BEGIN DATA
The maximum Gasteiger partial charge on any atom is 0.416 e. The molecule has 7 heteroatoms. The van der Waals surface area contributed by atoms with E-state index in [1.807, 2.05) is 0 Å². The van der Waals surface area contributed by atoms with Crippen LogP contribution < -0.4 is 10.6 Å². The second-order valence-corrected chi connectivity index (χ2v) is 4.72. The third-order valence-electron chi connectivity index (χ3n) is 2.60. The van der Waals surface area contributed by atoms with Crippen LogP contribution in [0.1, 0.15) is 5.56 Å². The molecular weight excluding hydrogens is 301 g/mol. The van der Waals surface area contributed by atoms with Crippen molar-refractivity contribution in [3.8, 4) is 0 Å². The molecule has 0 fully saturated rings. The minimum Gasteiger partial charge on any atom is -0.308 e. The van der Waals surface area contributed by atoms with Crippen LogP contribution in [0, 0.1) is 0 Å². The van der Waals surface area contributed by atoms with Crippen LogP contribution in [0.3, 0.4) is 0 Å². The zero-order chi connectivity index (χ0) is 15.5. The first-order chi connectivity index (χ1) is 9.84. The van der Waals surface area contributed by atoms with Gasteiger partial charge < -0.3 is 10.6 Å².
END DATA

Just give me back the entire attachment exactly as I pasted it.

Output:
The maximum Gasteiger partial charge on any atom is 0.416 e. The molecule has 7 heteroatoms. The van der Waals surface area contributed by atoms with E-state index in [1.807, 2.05) is 0 Å². The van der Waals surface area contributed by atoms with Crippen LogP contribution < -0.4 is 10.6 Å². The second-order valence-corrected chi connectivity index (χ2v) is 4.72. The third-order valence-electron chi connectivity index (χ3n) is 2.60. The van der Waals surface area contributed by atoms with Crippen LogP contribution in [0.1, 0.15) is 5.56 Å². The molecular weight excluding hydrogens is 301 g/mol. The van der Waals surface area contributed by atoms with Crippen molar-refractivity contribution in [3.8, 4) is 0 Å². The molecule has 0 fully saturated rings. The minimum Gasteiger partial charge on any atom is -0.308 e. The van der Waals surface area contributed by atoms with Crippen LogP contribution in [0, 0.1) is 0 Å². The van der Waals surface area contributed by atoms with Crippen LogP contribution in [0.3, 0.4) is 0 Å². The zero-order chi connectivity index (χ0) is 15.5. The first-order chi connectivity index (χ1) is 9.84. The van der Waals surface area contributed by atoms with Gasteiger partial charge < -0.3 is 10.6 Å².